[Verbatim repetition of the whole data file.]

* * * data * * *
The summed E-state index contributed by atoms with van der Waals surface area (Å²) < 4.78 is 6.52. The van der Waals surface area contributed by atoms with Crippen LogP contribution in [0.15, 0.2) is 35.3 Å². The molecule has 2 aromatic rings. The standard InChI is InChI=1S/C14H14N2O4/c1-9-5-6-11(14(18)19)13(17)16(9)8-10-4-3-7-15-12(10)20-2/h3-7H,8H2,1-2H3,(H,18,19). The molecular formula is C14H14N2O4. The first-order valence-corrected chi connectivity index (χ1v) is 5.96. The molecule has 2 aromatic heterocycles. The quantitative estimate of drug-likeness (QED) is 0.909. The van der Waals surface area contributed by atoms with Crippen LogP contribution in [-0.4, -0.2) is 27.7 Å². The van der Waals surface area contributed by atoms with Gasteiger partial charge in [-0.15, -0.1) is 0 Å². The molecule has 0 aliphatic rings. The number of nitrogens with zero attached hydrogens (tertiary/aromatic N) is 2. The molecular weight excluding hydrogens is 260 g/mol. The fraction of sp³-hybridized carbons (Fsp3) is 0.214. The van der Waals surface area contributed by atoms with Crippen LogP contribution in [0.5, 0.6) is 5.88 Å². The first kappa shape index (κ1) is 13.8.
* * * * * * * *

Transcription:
The summed E-state index contributed by atoms with van der Waals surface area (Å²) < 4.78 is 6.52. The van der Waals surface area contributed by atoms with Crippen LogP contribution in [0.15, 0.2) is 35.3 Å². The molecule has 2 aromatic rings. The standard InChI is InChI=1S/C14H14N2O4/c1-9-5-6-11(14(18)19)13(17)16(9)8-10-4-3-7-15-12(10)20-2/h3-7H,8H2,1-2H3,(H,18,19). The molecular formula is C14H14N2O4. The first-order valence-corrected chi connectivity index (χ1v) is 5.96. The molecule has 2 aromatic heterocycles. The quantitative estimate of drug-likeness (QED) is 0.909. The van der Waals surface area contributed by atoms with Crippen LogP contribution in [-0.4, -0.2) is 27.7 Å². The van der Waals surface area contributed by atoms with Gasteiger partial charge in [-0.15, -0.1) is 0 Å². The molecule has 0 aliphatic rings. The number of nitrogens with zero attached hydrogens (tertiary/aromatic N) is 2. The molecular weight excluding hydrogens is 260 g/mol. The fraction of sp³-hybridized carbons (Fsp3) is 0.214. The van der Waals surface area contributed by atoms with Crippen LogP contribution in [0.5, 0.6) is 5.88 Å². The first kappa shape index (κ1) is 13.8.